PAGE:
Stop Drinking Your Calories!
It’s the afternoon, you’ve had a long day, and you’re looking for a pick-me-up. You go into your favorite coffee shop for a drink, and the next thing you know, you have consumed 200-300 calories. Depending on your age and activity level, this may be 20% of the calories that your body needs in a day. The worst thing about this habit is that most of these calories are coming from added sugar, which has no nutritional value. Everyone knows that we should be avoiding soda, but many of us are not thinking about the easily consumed calories in our caffeinated drinks, like added honey or sugar in our coffee and tea. Here are the top four reasons to stop drinking your calories:
- Weight gain – Research shows that substituting water (or unsweetened tea/coffee) for sugary beverages helps everyone lose weight. It is easy for extra calories to sneak into your day when you drink them. Many of us are looking to drop a few or more pounds and the first thing to change is to stop drinking anything with added calories. Avoid sweetened iced tea, coffee drinks, soda, juice or juice drinks, gatorade and other sports drinks, and sweetened kombucha. Work on refraining from adding any sweeteners (including honey and agave) to your drinks. If this is new for you, don’t worry, you and your taste buds will adjust to the change. But don’t substitute with artificial sweeteners either! After a couple of weeks, your tastes will change and you will not be so hooked on sweetened beverages. If you want to learn more about why you should be avoiding artificial sweeteners, you can watch me discussing this with Dr Oz. Part 1 and Part 2.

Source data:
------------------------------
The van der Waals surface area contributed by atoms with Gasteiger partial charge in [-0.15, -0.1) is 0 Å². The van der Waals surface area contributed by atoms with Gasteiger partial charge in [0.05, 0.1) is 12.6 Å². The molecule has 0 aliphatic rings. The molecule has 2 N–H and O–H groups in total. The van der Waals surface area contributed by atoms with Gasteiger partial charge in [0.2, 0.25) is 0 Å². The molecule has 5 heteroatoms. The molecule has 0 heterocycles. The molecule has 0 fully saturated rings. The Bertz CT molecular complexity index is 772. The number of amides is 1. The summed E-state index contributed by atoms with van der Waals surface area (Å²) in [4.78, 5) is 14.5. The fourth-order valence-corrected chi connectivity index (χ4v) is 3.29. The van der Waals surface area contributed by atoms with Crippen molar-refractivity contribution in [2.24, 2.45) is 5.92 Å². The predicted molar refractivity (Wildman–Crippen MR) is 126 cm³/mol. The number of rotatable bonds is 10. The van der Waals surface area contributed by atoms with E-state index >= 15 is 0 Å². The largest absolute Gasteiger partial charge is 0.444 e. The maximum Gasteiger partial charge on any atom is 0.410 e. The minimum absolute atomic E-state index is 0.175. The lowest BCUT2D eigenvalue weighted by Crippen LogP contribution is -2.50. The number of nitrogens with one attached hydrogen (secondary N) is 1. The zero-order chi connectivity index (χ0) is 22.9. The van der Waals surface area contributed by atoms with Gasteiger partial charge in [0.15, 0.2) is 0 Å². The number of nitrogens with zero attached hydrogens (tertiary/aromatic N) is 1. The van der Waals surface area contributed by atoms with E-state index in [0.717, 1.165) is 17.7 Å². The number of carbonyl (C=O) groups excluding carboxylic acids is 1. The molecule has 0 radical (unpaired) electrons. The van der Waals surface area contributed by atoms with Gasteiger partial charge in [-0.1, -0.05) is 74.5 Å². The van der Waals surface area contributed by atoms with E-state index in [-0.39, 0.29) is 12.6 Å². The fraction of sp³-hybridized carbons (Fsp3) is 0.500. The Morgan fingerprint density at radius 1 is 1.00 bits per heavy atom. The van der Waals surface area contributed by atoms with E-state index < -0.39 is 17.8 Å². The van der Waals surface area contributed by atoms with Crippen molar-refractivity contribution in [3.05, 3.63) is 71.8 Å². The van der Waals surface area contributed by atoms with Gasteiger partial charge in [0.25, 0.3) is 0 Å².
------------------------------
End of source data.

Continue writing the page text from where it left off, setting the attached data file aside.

- Empty calories. Whenever I counsel someone about nutrition, I always focus on nutrient density. What does this mean? You want to get the best bang for your buck — so choose food that has the most nutrients per calorie. A good example of a nutrient dense food is broccoli. Broccoli is packed with vitamins, minerals, and phytonutrients and is low in calories. On the other hand, a frappuccino is a good example of a nutrient poor, high calorie food.
- Liquid calories do not help you feel full. Fiber, healthy fats, and protein help us feel full. Sugar sweetened beverages do not help us feel full. Fiber is found in vegetables, whole fruits, whole grains, beans, and nuts and seeds. Most Americans are deficient in fiber; in fact, less than 5 % of Americans are meeting the recommended daily intake of 25-38 grams of fiber. Often, people are fooled into buying foods with “whole grain” labels. Instead, reach for fiber-rich whole foods without labels. Mix beans and legumes into soups, throw some nuts or seeds onto your salad, add ground flaxseeds into your shake, and bulk up on vegetables. Try to eat 3-4 cups of vegetables every day. These fiber-rich foods help you feel more satisfied than a sugary drink, which will help you cut down on unnecessary calories.
- Insulin resistance. Sweetened beverages are quickly absorbed into the body. As a result, our insulin needs to respond quickly in an effort to keep our blood sugar in control. If we are regularly consuming sugary drinks, our insulin gets worn out and we develop insulin resistance. This means that the body needs to make more and more insulin as the hormone becomes less effective. Insulin resistance is associated with weight gain, especially around the midsection, as well as diabetes, heart disease, cancer, and infertility.
So, the next time you go into your favorite coffee shop, get an herbal tea without any added sweeteners, or a black coffee. With this simple change, you’ll quickly notice how much better you begin to feel!